May 1900. Osprey 4(9): 138.
The Chickadee (Parus atricapillus) in Eastern Nebraska.
By M.A. Carriker, Jr., Nebraska City, Neb.
The Black-capped Chickadee (Parus atricapillus) is an abundant summer resident of the eastern part of Nebraska, frequenting chiefly the timbered land along the Missouri River and the streams and creeks flowing into it.
It is almost impossible to tell when they arrive and when they leave; for the reason that many, breeding farther north, spend the winter here, and as they leave in the spring for their northern haunts, more drift up from time to time from the south; so that never does there appear to be any decided movement.
I am convinced also, from the manner in which they obtain their food, that they do not make short stages, feeding as they go along, and whenever possible following the course of a stream.
During the late autumn and winter and early spring, before the breeding season, they are very noisy.
I am seldom in the woods during the above-mentioned season that I do not see a troop from three to six or seven flitting along in their peculiar jerky and halting manner, searching industriously along the tree trunks and limbs for the grubs hidden under the bark, while ever and anon, breaking forth in a crisp decided manner with "Chick-adee-dee-dee," sometimes clear and full, and again hurriedly running the syllables together, but ever with that cheerful and energetic tone which endears him to all birdlovers.
During the coldest part of the winter they remain hidden away in some wind-sheltered valley, covered with a thick growth of timber, but in the sunny days of November, March and April they seek out the apple orchards and in company with Dryobates pubescens and D. villosus devour great quantities of injurious grubs, and during the intervals of search, gathering in noisy groups, scolding in their accustomed manner at some avian intruder.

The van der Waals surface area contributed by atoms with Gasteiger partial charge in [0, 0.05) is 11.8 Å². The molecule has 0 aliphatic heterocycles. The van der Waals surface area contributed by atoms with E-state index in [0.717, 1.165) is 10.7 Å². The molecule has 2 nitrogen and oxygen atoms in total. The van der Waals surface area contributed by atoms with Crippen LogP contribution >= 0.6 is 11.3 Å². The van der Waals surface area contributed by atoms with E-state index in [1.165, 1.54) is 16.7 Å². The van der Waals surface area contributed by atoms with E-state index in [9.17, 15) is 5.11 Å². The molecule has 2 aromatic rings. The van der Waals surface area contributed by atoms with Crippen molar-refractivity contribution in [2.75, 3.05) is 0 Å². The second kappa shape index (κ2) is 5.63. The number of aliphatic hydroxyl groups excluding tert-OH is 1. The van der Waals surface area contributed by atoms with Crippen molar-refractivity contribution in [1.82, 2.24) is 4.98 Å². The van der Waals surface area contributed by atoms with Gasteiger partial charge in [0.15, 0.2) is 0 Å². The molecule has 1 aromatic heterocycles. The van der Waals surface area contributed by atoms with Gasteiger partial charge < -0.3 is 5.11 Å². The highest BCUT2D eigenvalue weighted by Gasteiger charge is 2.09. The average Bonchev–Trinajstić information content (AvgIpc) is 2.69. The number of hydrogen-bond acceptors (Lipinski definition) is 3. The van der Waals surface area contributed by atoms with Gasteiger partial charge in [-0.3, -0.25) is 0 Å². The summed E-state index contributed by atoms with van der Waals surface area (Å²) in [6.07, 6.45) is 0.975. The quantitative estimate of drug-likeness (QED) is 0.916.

After the chilling blasts of winter are over and the sunny days commence in the latter part of February, March and April, they give voice to their delight in a manner which I have never observed in any other month of the year. It is a call very similar to that of Sayornis phoebe except that it is louder, clearer, and much more distinct, consisting of two clear sweet notes, pitched rather high; the second about a half tone lower than the first and both in a distinct minor key.
I never heard it in the late winter days, but that it sends a joyous thrill through me, awakening pleasant memories and giving rise to eager anticipations of spending many happy hours in the search for their nests. It is almost equal to being awakened some bright March morning by a Robin, pouring out in joyous abandon its sweet melody, as it sways back and forth on the topmost twig of a nearby tree, bathed in the first rays of the rising sun.
I always begin to look for their nests just about the time I have finished with Buteo borealis and have been getting full sets of Corvus americanus for a week or ten days; in other words; from the 15th of April to the 1st of May, according to weather conditions.